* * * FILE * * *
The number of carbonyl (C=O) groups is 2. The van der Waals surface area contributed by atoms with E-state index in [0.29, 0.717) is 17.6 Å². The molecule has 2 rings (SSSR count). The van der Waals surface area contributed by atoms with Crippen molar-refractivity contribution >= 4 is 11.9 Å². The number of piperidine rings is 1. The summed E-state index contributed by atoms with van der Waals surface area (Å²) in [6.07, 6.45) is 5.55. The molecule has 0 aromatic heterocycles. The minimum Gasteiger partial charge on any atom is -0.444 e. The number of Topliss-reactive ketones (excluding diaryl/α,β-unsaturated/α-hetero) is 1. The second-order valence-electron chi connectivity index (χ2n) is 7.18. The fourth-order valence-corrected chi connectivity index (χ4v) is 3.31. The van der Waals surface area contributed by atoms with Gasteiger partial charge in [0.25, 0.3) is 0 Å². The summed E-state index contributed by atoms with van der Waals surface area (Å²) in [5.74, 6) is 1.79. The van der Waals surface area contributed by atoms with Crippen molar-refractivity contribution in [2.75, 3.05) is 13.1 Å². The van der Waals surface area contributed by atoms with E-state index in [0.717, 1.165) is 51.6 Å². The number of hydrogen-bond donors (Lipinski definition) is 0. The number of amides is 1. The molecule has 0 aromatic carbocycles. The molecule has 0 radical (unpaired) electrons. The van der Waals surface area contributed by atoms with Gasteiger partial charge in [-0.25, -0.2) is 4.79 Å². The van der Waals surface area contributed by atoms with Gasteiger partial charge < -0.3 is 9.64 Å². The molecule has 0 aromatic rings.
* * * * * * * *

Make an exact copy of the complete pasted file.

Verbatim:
The number of carbonyl (C=O) groups is 2. The van der Waals surface area contributed by atoms with E-state index in [0.29, 0.717) is 17.6 Å². The molecule has 2 rings (SSSR count). The van der Waals surface area contributed by atoms with Crippen molar-refractivity contribution >= 4 is 11.9 Å². The number of piperidine rings is 1. The summed E-state index contributed by atoms with van der Waals surface area (Å²) in [6.07, 6.45) is 5.55. The molecule has 0 aromatic heterocycles. The minimum Gasteiger partial charge on any atom is -0.444 e. The number of Topliss-reactive ketones (excluding diaryl/α,β-unsaturated/α-hetero) is 1. The second-order valence-electron chi connectivity index (χ2n) is 7.18. The fourth-order valence-corrected chi connectivity index (χ4v) is 3.31. The van der Waals surface area contributed by atoms with Gasteiger partial charge in [0.25, 0.3) is 0 Å². The summed E-state index contributed by atoms with van der Waals surface area (Å²) in [5.74, 6) is 1.79. The van der Waals surface area contributed by atoms with Crippen molar-refractivity contribution in [2.75, 3.05) is 13.1 Å². The van der Waals surface area contributed by atoms with E-state index in [0.717, 1.165) is 51.6 Å². The number of hydrogen-bond donors (Lipinski definition) is 0. The number of amides is 1. The molecule has 0 aromatic carbocycles. The molecule has 0 radical (unpaired) electrons. The van der Waals surface area contributed by atoms with Gasteiger partial charge in [-0.25, -0.2) is 4.79 Å². The van der Waals surface area contributed by atoms with Gasteiger partial charge < -0.3 is 9.64 Å². The molecule has 0 aromatic rings.